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How To Move Files on Servers With Help of SCP Command & Use of SCP Command

Step 1: Copying a file from local machine to a remote server.
# [ scp /path/to/local/file.txt user@remote_server:/path/to/destination/ ]
Replace “/path/to/local/file.txt” with the actual path of the file on your local machine, user with your remote server username, remote_server with the IP address or hostname of the remote server, and “/path/to/destination/” with the destination path on the remote server.

Step 2: Copying a file from a remote server to the local machine.
# [ scp user@remote_server:/path/to/remote/file.txt /path/to/local/destination/ ]
This example retrieves a file from the remote server and saves it to the specified local destination.

Step 3: Copying an entire directory from local to remote.
# [ scp -r /path/to/local/directory/ user@remote_server:/path/to/destination/ ]
The -r flag is used for recursive copying of directories.

Step 4: Copying from remote to local with compression.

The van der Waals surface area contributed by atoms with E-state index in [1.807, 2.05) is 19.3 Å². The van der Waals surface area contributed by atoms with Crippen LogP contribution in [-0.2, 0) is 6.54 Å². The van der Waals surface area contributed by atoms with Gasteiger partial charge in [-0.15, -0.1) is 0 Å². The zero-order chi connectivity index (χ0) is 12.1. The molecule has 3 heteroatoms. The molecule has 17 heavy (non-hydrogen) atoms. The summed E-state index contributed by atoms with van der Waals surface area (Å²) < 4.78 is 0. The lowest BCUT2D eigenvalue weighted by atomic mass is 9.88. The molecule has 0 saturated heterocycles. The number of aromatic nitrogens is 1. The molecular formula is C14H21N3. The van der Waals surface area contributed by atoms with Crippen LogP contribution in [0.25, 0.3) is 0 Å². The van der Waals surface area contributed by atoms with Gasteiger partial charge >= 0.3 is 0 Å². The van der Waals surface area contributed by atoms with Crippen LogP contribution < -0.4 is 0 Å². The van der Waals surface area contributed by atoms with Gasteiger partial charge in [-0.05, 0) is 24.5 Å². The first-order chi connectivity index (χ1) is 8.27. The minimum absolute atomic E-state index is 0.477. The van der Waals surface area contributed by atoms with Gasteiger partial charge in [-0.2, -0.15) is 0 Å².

# [ scp -C -r user@remote_server:/path/to/remote/directory/ /path/to/local/destination/ ]
The -C flag enables compression during the transfer, which can be useful for large files.

Step 5: Copying multiple files from local to remote.
# [ scp file1.txt file2.txt user@remote_server:/path/to/destination/ ]
You can list multiple source files to be copied.

Step 6: Using a specific SSH key.
# [ scp -i /path/to/private/key.pem /path/to/local/file.txt user@remote_server:/path/to/destination/ ]
Use the -i option to specify the path to your private key.

Note:  a)  Make sure you have the necessary permissions to access the source and destination directories/files.
b) Ensure that SSH is set up on both servers, and you can log in without a password (use SSH keys for secure authentication).
c) Adjust file paths, usernames, and server addresses according to your setup.